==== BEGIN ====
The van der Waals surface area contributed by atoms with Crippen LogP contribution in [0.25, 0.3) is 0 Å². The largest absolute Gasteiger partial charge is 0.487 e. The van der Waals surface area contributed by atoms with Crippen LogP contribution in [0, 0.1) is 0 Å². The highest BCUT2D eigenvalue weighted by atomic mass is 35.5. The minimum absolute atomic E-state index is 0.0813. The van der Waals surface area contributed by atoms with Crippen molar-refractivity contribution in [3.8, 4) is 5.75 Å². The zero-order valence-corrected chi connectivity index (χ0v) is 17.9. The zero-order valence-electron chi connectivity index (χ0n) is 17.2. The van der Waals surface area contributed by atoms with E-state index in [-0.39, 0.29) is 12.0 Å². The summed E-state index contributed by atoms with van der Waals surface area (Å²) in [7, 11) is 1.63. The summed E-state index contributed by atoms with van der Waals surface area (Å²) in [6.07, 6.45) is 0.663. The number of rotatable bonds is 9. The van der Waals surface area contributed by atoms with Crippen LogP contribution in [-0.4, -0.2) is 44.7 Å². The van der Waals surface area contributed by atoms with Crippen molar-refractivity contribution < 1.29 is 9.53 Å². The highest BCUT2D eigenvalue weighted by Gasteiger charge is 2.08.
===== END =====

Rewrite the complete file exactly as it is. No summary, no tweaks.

The van der Waals surface area contributed by atoms with Crippen LogP contribution in [0.25, 0.3) is 0 Å². The largest absolute Gasteiger partial charge is 0.487 e. The van der Waals surface area contributed by atoms with Crippen LogP contribution in [0, 0.1) is 0 Å². The highest BCUT2D eigenvalue weighted by atomic mass is 35.5. The minimum absolute atomic E-state index is 0.0813. The van der Waals surface area contributed by atoms with Crippen molar-refractivity contribution in [3.8, 4) is 5.75 Å². The zero-order valence-corrected chi connectivity index (χ0v) is 17.9. The zero-order valence-electron chi connectivity index (χ0n) is 17.2. The van der Waals surface area contributed by atoms with E-state index in [-0.39, 0.29) is 12.0 Å². The summed E-state index contributed by atoms with van der Waals surface area (Å²) in [7, 11) is 1.63. The summed E-state index contributed by atoms with van der Waals surface area (Å²) in [6.07, 6.45) is 0.663. The number of rotatable bonds is 9. The van der Waals surface area contributed by atoms with Crippen LogP contribution in [-0.4, -0.2) is 44.7 Å². The van der Waals surface area contributed by atoms with Crippen molar-refractivity contribution < 1.29 is 9.53 Å². The highest BCUT2D eigenvalue weighted by Gasteiger charge is 2.08.